A Wanted Man – FREE TODAY!

‘A Wanted Man’, is FREE today!

A Wanted Man
‘A fantastic read with brilliant characters… A perfect ending… did not see that coming. 5 stars’

‘one of the best books out the hundred I’ve read this year so far’

‘A great read from start to finish – highly recommended’

To grab your copy, head on over to Amazon – thanks always for your support!

Old Faithful

Nice recent family sunshine holiday enhanced by enjoying a favourite author’s standalone work. 

The thing with CJ Box is that he’s so reliable that I don’t even see it as expenditure when I order his books – I know it’s going to be what I’m after. It’s a happiness investment. 

This was a cracker, with a plot/characters that could be from next year’s biggest movie blockbuster. 

Only almost 30 years late…

One of the problems of days only having 24 hours in them is that it doesn’t possibly give you enough time to get everything done. I’m not talking about the mundane day to day stuff, but more like, well… I thought I’d have mastered at least fifteen languages by now, and be a 7th dan black belt in something obscure and dangerous. And it means that oftentimes things slip the net.

Getting stuck into the works of Ian Rankin is one of them, I’m ashamed to say. A name that is essentially a byword for peak British crime writing, and I haven’t managed to get there yet… but thankfully I’ve managed to put it right.

I’m so glad I did. Rankin’s words have been dissected by hundreds of much worthier voices (and much more on-the-ball voices) but I can easily see Rankin’s work nestling in alongside my all time favourites and biggest influences. There is a bravery, a poeticism, an economical forthright darkness that had me enthralled. One of my favourite descriptions of Adrian McKinty’s work is ‘this is hard boiled crime fiction with a poet’s touch‘ (Peter Blauner), and that felt resonant here too – and it was reading Rankin’s praise of McKinty that reminded me I had to get onto Knots and Crosses, the first of Rankin’s iconic Rebus series.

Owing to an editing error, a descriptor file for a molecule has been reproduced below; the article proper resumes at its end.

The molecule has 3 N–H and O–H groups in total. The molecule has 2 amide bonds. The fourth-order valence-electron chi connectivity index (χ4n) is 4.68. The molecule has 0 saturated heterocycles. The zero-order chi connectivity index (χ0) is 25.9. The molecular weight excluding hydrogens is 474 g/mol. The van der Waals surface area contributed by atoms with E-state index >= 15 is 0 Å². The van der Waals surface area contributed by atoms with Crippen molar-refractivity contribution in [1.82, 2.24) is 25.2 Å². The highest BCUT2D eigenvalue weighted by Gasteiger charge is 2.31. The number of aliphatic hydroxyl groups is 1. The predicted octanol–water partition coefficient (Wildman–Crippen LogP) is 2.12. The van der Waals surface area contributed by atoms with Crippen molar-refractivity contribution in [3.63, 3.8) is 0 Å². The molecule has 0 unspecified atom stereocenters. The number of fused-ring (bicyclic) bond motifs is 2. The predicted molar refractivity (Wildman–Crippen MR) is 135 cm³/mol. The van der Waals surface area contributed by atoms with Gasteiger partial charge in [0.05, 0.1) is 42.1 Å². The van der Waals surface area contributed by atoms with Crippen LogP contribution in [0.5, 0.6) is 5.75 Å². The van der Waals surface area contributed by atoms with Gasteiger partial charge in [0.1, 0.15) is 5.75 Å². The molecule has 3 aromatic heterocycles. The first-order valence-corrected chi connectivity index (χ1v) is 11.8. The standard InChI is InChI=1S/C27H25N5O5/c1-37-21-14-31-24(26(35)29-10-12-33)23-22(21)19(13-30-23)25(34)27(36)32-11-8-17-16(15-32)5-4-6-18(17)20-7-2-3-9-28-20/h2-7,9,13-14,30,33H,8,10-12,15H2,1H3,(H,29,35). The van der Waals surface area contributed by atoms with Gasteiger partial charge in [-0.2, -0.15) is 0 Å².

In doing so I have found another mesmerising literary voice whose work I can’t wait to press right through. I have ordered the next ten Rebus books as a start. It’s not often I’ll be so impetuous but on this occasion I’ve no doubt it’s the right move.

Wait, is that the doorbell? Please be the postman with a sizeable book-shaped parcel…

 

Rogue Lawyer…

Grabbed this one, John Grisham’s Rogue Lawyer, while I was at Copenhagen airport, and dug straight into it on the flight home.

Grisham’s writing is, as always, dependable and engaging, and the story of a lawyer who will represent literally anyone, and the scrapes that might cause, is one that I enjoyed. It read much more like a compendium than a stand alone novel – I’m not sure that’s a gripe, more of an observation. There were strands weaving through four fairly distinct stories, so it was like reading four shorts.

The courtroom settings and procedural thrills are Grisham at his purest, while a few critics have noted that this is Grisham on autopilot. However, if you enjoy your Grisham novels (and I have been known to myself) then you’ll find this a breezy, engaging yarn.

A pint of the black stuff…

The Sean Duffy series became a favourite long before this sixth instalment, but this could be the best yet. Now a firm calendar highlight, the release of a new Duffy book guarantees a darkly funny, gripping ride with a cast of characters that I now find indispensable.

For me personally, Adrian McKinty is a close to literary royalty as it gets, and he consistently delivers the kind of prose, plots, twists and dialogue that have me in awe every single time. Whenever I am asked for my list of authors who inspire me, his is the first name out every time.

I took Police At The Station And They Don’t Look Friendly with me on a little trip away to Copenhagen with my wife – our first just the two of us since our first daughter was born seven years ago. I don’t think my wife got more than two words out of me on the flight over, and I think they were ‘coffee, please’ (she’s a good ‘un, she really is). Entranced is the word.

I finished it sometime in the wee hours of our second night there – and was immediately gutted it was over. Duffy now in his late 30s, wrestling with fatherhood and his career, not to mention all the parties whose feathers he has ruffled in the previous five books, is a stone cold hero of modern crime literature – an ace, layered, caustic, witty protagonist that you’d just love a pint of the black stuff with. I can’t wait to see Duffy shell-suited to the max in the nineties, tackling banking corruption and financial collapse in the noughties and doing, well, who in the merry hell knows what with Brexit and Trump when he eventually gets to this decade.